Inhibitory receptor signals suppress ligation-induced recruitment of NKG2D to GM1-rich membrane domains at the human NK cell immune synapse.
Endt J., McCann FE., Almeida CR., Urlaub D., Leung R., Pende D., Davis DM., Watzl C.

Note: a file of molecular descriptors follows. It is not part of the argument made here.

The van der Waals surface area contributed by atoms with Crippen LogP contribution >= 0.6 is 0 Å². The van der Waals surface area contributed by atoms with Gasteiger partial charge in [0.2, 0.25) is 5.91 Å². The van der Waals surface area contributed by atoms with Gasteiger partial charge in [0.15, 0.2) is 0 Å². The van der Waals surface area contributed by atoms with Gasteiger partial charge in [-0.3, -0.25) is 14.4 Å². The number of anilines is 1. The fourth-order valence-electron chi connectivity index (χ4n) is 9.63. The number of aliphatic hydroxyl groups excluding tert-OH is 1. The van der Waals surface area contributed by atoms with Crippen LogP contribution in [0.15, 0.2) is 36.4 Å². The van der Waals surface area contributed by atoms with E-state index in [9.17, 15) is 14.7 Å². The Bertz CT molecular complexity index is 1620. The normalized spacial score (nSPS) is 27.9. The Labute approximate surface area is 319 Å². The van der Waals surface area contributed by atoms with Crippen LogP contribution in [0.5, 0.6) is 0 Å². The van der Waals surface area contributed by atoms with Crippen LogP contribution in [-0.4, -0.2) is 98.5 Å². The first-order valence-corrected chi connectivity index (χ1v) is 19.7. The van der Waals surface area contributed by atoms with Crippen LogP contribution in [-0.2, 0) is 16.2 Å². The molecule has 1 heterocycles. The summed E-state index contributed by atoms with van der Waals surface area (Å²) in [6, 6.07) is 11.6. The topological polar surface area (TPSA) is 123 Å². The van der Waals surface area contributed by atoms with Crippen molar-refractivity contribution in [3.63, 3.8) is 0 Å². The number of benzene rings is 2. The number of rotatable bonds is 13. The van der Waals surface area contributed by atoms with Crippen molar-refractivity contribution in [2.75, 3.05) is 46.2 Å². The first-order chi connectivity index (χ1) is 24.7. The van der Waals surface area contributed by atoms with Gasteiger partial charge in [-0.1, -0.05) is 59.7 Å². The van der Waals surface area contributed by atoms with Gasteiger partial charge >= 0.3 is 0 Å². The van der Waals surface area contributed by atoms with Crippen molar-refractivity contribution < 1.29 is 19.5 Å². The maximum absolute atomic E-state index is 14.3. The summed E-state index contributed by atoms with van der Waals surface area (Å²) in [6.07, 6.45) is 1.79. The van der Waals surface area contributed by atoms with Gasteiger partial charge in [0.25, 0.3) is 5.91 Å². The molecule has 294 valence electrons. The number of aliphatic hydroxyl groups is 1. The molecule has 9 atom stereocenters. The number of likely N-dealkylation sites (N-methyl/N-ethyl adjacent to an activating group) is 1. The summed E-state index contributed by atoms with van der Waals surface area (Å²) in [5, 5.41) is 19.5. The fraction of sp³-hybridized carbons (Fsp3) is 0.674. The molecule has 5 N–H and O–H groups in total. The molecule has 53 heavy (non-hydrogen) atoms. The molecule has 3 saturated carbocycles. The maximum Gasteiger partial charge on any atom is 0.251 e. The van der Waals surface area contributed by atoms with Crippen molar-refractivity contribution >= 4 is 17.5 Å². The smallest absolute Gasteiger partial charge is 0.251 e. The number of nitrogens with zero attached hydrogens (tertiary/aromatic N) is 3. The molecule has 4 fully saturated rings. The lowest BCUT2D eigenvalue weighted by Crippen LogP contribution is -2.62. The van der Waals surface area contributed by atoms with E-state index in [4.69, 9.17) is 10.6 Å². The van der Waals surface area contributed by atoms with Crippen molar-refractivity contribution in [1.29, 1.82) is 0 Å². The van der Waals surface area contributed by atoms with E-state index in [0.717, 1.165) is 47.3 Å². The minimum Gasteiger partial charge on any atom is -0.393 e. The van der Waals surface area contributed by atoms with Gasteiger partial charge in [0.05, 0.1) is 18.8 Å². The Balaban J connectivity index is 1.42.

NKG2D is an activating receptor expressed on all human NK cells and a subset of T cells. In cytolytic conjugates between NK cells and target cells expressing its ligand MHC class I chain-related gene A, NKG2D accumulates at the immunological synapse with GM1-rich microdomains. Furthermore, NKG2D is specifically recruited to detergent-resistant membrane fractions upon ligation. However, in the presence of a strong inhibitory stimulus, NKG2D-mediated cytotoxicity can be intercepted, and recruitment of NKG2D to the immunological synapse and detergent-resistant membrane fractions is blocked. Also, downstream phosphorylation of Vav-1 triggered by NKG2D ligation is circumvented by coengaging inhibitory receptors. Thus, we propose that one way in which inhibitory signaling can control NKG2D-mediated activation is by blocking its recruitment to GM1-rich membrane domains. The accumulation of activating NK cell receptors in GM1-rich microdomains may provide the necessary platform from which stimulatory signals can proceed.